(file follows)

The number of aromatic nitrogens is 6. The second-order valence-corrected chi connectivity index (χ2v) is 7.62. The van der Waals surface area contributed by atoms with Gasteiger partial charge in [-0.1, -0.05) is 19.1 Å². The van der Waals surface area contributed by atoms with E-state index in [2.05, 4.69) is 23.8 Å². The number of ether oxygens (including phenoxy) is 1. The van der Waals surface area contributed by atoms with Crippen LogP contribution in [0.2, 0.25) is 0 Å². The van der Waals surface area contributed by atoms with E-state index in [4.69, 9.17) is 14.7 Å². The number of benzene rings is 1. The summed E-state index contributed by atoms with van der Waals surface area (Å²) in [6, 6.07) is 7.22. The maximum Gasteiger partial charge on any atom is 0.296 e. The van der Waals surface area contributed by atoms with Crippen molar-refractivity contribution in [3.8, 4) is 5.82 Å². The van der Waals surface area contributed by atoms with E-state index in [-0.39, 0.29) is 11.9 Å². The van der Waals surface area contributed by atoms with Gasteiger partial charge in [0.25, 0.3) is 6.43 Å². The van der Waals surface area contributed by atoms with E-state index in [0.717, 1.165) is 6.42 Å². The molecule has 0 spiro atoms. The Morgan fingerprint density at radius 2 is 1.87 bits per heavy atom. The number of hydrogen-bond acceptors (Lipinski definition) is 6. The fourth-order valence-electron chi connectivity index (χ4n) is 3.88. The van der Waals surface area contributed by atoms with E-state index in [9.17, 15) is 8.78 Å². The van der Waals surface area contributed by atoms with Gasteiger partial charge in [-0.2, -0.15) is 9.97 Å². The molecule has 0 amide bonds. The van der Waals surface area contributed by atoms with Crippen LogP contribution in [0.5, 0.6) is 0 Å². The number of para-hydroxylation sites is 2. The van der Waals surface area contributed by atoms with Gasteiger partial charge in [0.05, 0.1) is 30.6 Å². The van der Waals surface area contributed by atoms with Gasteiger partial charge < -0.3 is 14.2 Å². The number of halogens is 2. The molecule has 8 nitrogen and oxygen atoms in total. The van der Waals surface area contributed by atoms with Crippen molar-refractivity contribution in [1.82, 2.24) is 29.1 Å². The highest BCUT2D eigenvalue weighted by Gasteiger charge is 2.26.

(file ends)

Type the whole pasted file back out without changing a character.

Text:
The number of aromatic nitrogens is 6. The second-order valence-corrected chi connectivity index (χ2v) is 7.62. The van der Waals surface area contributed by atoms with Gasteiger partial charge in [-0.1, -0.05) is 19.1 Å². The van der Waals surface area contributed by atoms with E-state index in [2.05, 4.69) is 23.8 Å². The number of ether oxygens (including phenoxy) is 1. The van der Waals surface area contributed by atoms with Crippen LogP contribution in [0.2, 0.25) is 0 Å². The van der Waals surface area contributed by atoms with E-state index in [4.69, 9.17) is 14.7 Å². The number of benzene rings is 1. The summed E-state index contributed by atoms with van der Waals surface area (Å²) in [6, 6.07) is 7.22. The maximum Gasteiger partial charge on any atom is 0.296 e. The van der Waals surface area contributed by atoms with Crippen molar-refractivity contribution in [3.8, 4) is 5.82 Å². The van der Waals surface area contributed by atoms with E-state index in [-0.39, 0.29) is 11.9 Å². The van der Waals surface area contributed by atoms with Gasteiger partial charge in [0.25, 0.3) is 6.43 Å². The van der Waals surface area contributed by atoms with E-state index in [0.717, 1.165) is 6.42 Å². The molecule has 0 spiro atoms. The Morgan fingerprint density at radius 2 is 1.87 bits per heavy atom. The number of hydrogen-bond acceptors (Lipinski definition) is 6. The fourth-order valence-electron chi connectivity index (χ4n) is 3.88. The van der Waals surface area contributed by atoms with E-state index in [9.17, 15) is 8.78 Å². The van der Waals surface area contributed by atoms with Gasteiger partial charge in [-0.2, -0.15) is 9.97 Å². The molecule has 0 amide bonds. The van der Waals surface area contributed by atoms with Crippen LogP contribution in [0.5, 0.6) is 0 Å². The number of para-hydroxylation sites is 2. The van der Waals surface area contributed by atoms with Gasteiger partial charge in [0.05, 0.1) is 30.6 Å². The van der Waals surface area contributed by atoms with Gasteiger partial charge < -0.3 is 14.2 Å². The number of halogens is 2. The molecule has 8 nitrogen and oxygen atoms in total. The van der Waals surface area contributed by atoms with Crippen molar-refractivity contribution in [1.82, 2.24) is 29.1 Å². The highest BCUT2D eigenvalue weighted by Gasteiger charge is 2.26.